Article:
For the first time in the U.S., scientists have genetically modified human embryos. The technique could help screen out heritable diseases, but many worry where it might ultimately lead.
As rumors spread in advance of the publication, the story sparked comparisons with films like Gattaca and books like Brave New World, with their themes of genetic discrimination, DNA-as-destiny and the social dangers of tampering with human heredity.
But the research’s most important — and, to some, troubling — aspect lies in the fact that it alters the hereditary DNA known as the germline.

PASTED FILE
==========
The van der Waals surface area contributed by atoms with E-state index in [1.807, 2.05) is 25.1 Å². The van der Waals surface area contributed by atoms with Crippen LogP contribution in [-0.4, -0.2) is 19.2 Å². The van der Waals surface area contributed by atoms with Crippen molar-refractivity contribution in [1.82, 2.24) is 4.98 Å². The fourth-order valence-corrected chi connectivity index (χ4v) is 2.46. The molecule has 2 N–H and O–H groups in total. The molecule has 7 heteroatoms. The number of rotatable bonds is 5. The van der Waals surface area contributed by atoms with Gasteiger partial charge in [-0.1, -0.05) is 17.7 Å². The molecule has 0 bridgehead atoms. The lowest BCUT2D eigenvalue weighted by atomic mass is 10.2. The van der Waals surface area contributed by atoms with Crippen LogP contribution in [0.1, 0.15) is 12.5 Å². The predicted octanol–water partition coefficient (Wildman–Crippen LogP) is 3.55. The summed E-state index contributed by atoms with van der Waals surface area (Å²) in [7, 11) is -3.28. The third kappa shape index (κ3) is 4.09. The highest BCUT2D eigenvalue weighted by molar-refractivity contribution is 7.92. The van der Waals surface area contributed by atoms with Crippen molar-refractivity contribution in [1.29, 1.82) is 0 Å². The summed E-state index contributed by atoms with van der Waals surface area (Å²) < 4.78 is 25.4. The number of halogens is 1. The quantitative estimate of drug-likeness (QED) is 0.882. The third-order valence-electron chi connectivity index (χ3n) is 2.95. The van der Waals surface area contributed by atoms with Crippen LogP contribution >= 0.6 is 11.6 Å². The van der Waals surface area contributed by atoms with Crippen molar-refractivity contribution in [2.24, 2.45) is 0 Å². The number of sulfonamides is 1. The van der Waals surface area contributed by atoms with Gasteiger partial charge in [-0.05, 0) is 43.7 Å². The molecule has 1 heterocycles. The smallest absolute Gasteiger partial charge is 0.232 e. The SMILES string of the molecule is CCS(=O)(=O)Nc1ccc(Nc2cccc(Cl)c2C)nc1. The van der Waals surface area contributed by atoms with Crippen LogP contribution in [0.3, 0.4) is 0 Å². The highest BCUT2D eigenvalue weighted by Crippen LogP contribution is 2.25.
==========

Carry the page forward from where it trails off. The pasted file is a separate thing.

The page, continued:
Eight U.S. Department of Defense brain studies, one at Arizona State University, are investigating ways to help soldiers learn more efficiently.
The Defense Advanced Research Projects Agency (DARPA) hopes not just to make better sharpshooters, but also to shorten training periods for translators, analysts and cryptographers — and, perhaps, to improve outcomes for soldiers with brain injury and memory loss.